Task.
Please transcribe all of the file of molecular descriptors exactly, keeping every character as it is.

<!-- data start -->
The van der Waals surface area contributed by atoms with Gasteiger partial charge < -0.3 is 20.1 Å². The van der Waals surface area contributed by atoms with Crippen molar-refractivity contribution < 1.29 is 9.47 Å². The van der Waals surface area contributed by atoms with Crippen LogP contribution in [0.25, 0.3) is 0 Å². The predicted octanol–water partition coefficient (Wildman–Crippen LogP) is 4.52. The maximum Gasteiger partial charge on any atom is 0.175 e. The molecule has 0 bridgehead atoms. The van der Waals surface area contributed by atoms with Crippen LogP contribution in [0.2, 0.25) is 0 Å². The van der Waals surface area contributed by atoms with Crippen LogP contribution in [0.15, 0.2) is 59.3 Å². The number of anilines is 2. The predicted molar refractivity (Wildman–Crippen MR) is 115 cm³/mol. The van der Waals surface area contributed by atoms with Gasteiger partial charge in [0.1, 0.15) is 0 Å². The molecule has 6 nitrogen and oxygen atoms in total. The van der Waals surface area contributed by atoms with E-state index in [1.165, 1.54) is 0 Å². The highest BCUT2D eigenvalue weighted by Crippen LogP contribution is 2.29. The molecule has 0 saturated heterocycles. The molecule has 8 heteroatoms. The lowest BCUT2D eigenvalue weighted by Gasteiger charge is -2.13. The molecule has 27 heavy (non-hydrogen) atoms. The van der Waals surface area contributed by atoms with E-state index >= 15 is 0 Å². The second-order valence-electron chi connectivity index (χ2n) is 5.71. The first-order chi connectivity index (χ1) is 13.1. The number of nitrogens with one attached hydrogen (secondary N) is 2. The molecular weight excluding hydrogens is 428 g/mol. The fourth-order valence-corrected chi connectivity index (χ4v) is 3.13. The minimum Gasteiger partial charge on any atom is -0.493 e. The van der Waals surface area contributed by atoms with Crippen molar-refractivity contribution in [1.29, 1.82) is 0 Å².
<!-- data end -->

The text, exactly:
The van der Waals surface area contributed by atoms with Gasteiger partial charge < -0.3 is 20.1 Å². The van der Waals surface area contributed by atoms with Crippen molar-refractivity contribution < 1.29 is 9.47 Å². The van der Waals surface area contributed by atoms with Crippen LogP contribution in [0.25, 0.3) is 0 Å². The predicted octanol–water partition coefficient (Wildman–Crippen LogP) is 4.52. The maximum Gasteiger partial charge on any atom is 0.175 e. The molecule has 0 bridgehead atoms. The van der Waals surface area contributed by atoms with Crippen LogP contribution in [0.2, 0.25) is 0 Å². The van der Waals surface area contributed by atoms with Crippen LogP contribution in [0.15, 0.2) is 59.3 Å². The number of anilines is 2. The predicted molar refractivity (Wildman–Crippen MR) is 115 cm³/mol. The van der Waals surface area contributed by atoms with Gasteiger partial charge in [0.1, 0.15) is 0 Å². The molecule has 6 nitrogen and oxygen atoms in total. The van der Waals surface area contributed by atoms with E-state index in [1.165, 1.54) is 0 Å². The highest BCUT2D eigenvalue weighted by Crippen LogP contribution is 2.29. The molecule has 0 saturated heterocycles. The molecule has 8 heteroatoms. The lowest BCUT2D eigenvalue weighted by Gasteiger charge is -2.13. The molecule has 27 heavy (non-hydrogen) atoms. The van der Waals surface area contributed by atoms with E-state index >= 15 is 0 Å². The second-order valence-electron chi connectivity index (χ2n) is 5.71. The first-order chi connectivity index (χ1) is 13.1. The number of nitrogens with one attached hydrogen (secondary N) is 2. The molecular weight excluding hydrogens is 428 g/mol. The fourth-order valence-corrected chi connectivity index (χ4v) is 3.13. The minimum Gasteiger partial charge on any atom is -0.493 e. The van der Waals surface area contributed by atoms with Crippen molar-refractivity contribution in [1.29, 1.82) is 0 Å².